What is Montessori?
The Montessori method of education was developed by physician Maria Montessori. Emphasizing independence, it views children as naturally eager for knowledge and capable of initiating learning in a sufficiently supportive and well-prepared learning environment.
Language is explored through our senses using concrete materials. We do not memorize the alphabet, but rather the phonetic sound and shape of each letter and provide materials (such as the Metal Insets which we trace that help to develop the tripod grip and strengthen the hand for writing.
In our Sensorial area, we work with our senses to develop our sight, hearing, taste, touch and smell. Once we’ve explored these concepts sensorially, such as with our smelling bottles where we match smells, we add language to these concepts.
Grace & Courtesy
This exists throughout the classroom. Grace & Courtesy lessons are taught in a variety of ways and include lessons in how to pass by a friend, how to interrupt, and how to help a friend in need (often by offering a tissue or pat on the back).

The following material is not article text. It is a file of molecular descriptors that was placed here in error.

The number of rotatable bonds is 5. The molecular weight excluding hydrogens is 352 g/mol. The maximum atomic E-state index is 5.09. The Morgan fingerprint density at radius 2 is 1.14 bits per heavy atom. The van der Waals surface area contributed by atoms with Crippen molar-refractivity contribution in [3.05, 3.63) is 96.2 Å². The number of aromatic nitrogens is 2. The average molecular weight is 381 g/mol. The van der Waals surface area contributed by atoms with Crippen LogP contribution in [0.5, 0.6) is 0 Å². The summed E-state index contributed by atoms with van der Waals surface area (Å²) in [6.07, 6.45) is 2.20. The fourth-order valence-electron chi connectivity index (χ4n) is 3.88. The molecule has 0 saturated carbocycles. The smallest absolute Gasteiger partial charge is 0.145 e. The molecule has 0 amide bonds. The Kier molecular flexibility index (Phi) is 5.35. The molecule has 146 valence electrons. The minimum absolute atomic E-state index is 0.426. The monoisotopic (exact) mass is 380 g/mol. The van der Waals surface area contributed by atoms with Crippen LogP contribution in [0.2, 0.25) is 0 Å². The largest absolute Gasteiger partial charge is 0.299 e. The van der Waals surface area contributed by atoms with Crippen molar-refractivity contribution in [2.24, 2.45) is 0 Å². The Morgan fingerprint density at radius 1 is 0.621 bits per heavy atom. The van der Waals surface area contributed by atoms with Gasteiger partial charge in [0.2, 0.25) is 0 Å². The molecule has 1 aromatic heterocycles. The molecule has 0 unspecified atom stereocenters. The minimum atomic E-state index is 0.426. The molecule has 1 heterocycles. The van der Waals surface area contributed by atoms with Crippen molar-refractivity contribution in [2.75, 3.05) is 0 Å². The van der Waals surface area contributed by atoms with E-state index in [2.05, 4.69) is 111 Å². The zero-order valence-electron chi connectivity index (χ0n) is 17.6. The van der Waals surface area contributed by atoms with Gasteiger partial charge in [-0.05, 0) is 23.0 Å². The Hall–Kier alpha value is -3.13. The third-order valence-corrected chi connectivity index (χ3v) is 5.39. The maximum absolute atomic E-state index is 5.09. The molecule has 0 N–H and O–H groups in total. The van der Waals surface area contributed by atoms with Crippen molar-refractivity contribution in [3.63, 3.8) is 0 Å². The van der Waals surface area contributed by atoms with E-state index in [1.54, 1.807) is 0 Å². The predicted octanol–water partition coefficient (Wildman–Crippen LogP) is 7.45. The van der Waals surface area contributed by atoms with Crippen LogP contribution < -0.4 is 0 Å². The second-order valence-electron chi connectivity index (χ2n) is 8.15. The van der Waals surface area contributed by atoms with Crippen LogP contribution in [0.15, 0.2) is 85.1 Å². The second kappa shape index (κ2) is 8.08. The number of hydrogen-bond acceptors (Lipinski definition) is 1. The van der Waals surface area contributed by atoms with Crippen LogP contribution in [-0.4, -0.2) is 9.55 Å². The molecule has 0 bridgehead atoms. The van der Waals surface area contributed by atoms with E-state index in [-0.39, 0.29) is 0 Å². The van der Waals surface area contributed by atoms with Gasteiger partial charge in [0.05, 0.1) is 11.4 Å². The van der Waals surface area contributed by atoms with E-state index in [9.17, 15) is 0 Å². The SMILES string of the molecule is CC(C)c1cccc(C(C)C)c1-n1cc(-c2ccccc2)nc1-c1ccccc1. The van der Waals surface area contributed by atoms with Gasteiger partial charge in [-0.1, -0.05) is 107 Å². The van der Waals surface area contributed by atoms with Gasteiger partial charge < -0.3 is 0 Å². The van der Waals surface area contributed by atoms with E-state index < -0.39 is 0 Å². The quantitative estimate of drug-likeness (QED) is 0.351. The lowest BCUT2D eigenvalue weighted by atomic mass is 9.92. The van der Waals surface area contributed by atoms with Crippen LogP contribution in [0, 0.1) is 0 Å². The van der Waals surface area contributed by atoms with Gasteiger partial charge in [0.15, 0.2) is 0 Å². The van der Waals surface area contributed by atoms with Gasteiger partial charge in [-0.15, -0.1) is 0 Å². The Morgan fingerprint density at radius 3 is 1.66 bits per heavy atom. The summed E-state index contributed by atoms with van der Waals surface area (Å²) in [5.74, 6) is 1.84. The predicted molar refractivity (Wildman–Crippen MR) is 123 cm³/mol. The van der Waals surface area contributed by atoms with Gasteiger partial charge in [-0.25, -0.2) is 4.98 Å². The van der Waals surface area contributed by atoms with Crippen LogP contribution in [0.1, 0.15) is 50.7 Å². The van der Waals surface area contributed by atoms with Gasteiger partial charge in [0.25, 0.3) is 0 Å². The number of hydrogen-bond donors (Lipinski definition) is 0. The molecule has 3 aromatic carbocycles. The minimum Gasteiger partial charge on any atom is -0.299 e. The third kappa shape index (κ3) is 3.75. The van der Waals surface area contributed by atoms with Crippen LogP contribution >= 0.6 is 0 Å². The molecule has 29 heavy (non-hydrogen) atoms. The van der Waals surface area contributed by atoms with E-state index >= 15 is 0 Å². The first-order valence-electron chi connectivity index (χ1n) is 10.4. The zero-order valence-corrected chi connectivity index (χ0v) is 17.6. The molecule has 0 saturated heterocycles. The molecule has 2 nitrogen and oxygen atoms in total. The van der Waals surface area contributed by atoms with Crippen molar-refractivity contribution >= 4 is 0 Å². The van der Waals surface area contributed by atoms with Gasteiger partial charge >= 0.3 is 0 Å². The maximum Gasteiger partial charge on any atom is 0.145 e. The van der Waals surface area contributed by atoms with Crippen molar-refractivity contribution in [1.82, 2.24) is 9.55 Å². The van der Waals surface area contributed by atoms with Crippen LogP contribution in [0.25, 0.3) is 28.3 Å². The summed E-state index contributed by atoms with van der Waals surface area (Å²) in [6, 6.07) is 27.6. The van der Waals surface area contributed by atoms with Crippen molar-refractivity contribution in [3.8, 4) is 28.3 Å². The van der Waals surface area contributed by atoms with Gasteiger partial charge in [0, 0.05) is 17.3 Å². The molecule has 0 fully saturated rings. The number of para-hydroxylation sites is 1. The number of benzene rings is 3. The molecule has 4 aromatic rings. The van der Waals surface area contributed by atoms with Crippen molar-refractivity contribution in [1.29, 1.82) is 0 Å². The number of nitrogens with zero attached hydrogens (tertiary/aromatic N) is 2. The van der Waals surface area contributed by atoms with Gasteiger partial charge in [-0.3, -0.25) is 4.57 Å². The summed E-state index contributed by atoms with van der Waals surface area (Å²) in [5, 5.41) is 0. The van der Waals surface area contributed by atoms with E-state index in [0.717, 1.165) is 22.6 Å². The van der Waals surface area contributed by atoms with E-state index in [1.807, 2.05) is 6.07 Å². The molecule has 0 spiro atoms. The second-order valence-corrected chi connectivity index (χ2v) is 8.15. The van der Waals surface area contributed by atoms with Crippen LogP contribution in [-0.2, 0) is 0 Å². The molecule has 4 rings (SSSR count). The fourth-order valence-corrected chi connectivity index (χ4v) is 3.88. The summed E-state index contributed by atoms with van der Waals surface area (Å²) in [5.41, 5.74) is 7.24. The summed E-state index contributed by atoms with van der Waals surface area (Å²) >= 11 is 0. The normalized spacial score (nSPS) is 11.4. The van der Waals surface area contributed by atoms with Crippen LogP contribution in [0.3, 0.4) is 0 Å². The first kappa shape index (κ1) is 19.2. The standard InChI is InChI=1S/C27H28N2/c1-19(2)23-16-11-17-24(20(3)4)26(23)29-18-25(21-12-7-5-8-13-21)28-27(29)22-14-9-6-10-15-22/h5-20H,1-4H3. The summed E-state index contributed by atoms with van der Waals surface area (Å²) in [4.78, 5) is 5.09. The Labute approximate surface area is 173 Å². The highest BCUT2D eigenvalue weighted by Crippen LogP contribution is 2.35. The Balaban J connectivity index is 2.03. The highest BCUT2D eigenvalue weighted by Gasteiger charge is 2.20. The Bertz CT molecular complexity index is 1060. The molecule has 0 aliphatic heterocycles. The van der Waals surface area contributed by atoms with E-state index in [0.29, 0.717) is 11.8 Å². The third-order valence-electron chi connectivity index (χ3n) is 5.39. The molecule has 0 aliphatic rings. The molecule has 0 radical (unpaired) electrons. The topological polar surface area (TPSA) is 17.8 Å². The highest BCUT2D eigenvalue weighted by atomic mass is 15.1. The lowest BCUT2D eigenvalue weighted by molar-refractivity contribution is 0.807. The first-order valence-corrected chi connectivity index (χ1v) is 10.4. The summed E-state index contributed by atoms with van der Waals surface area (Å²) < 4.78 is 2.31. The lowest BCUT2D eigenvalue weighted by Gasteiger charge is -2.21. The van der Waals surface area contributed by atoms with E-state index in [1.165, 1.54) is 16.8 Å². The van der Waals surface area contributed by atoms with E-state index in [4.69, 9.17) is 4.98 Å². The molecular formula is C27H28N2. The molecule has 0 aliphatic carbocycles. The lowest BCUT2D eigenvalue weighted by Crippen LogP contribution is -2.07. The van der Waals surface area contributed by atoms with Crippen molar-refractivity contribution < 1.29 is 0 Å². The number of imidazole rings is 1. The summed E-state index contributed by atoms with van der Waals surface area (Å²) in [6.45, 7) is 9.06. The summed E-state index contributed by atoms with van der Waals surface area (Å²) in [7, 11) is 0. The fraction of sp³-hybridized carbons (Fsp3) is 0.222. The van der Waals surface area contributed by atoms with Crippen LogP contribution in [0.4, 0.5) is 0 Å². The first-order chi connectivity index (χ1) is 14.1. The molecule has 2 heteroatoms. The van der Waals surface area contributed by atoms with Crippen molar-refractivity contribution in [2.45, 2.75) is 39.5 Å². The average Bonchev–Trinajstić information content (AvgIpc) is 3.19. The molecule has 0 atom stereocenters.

This is typically the first area that a new child explores. We introduce familiar materials to the child to help them feel comfortable in the new environment as well as demonstrating such things as sweeping and watering plants to help them care for their new environment.
In Math, we again begin with concrete and sensorial explorations for the numbers 1-9. We introduce 0 and 10 after this and ensure that the children have a sensorial understanding of quantity before adding the abstract concept of the symbolic numbers.
In a Montessori environment the children are almost always moving. Children walk around the classroom to find work and to interact with other children and adults. The refinement of movement is also explored by walking on the line and learning to line up and walk together as a group.